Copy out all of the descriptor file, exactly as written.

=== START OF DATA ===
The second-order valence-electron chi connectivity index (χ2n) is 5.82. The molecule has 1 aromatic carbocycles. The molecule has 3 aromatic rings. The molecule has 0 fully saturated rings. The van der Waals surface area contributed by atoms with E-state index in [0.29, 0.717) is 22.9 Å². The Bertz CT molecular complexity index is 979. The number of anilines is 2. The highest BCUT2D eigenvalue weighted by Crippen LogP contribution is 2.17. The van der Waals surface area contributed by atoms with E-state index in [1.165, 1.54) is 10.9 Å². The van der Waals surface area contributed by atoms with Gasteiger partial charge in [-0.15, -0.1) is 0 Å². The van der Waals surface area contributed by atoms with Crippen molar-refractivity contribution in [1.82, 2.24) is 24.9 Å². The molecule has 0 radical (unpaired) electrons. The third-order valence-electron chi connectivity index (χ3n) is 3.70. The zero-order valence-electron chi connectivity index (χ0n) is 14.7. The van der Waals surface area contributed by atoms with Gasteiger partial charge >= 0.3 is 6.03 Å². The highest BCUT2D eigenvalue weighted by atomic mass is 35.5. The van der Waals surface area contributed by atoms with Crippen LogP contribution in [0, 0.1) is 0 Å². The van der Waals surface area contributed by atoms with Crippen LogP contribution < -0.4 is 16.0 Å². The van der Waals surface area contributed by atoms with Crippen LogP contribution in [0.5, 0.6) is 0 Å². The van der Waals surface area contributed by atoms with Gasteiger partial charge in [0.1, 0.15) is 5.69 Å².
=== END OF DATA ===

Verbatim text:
The second-order valence-electron chi connectivity index (χ2n) is 5.82. The molecule has 1 aromatic carbocycles. The molecule has 3 aromatic rings. The molecule has 0 fully saturated rings. The van der Waals surface area contributed by atoms with E-state index in [0.29, 0.717) is 22.9 Å². The Bertz CT molecular complexity index is 979. The number of anilines is 2. The highest BCUT2D eigenvalue weighted by Crippen LogP contribution is 2.17. The van der Waals surface area contributed by atoms with E-state index in [1.165, 1.54) is 10.9 Å². The van der Waals surface area contributed by atoms with Gasteiger partial charge in [-0.15, -0.1) is 0 Å². The van der Waals surface area contributed by atoms with Crippen molar-refractivity contribution in [1.82, 2.24) is 24.9 Å². The molecule has 0 radical (unpaired) electrons. The third-order valence-electron chi connectivity index (χ3n) is 3.70. The zero-order valence-electron chi connectivity index (χ0n) is 14.7. The van der Waals surface area contributed by atoms with Gasteiger partial charge >= 0.3 is 6.03 Å². The highest BCUT2D eigenvalue weighted by atomic mass is 35.5. The van der Waals surface area contributed by atoms with Crippen LogP contribution in [0, 0.1) is 0 Å². The van der Waals surface area contributed by atoms with Crippen LogP contribution < -0.4 is 16.0 Å². The van der Waals surface area contributed by atoms with Crippen LogP contribution in [0.5, 0.6) is 0 Å². The van der Waals surface area contributed by atoms with Gasteiger partial charge in [0.1, 0.15) is 5.69 Å².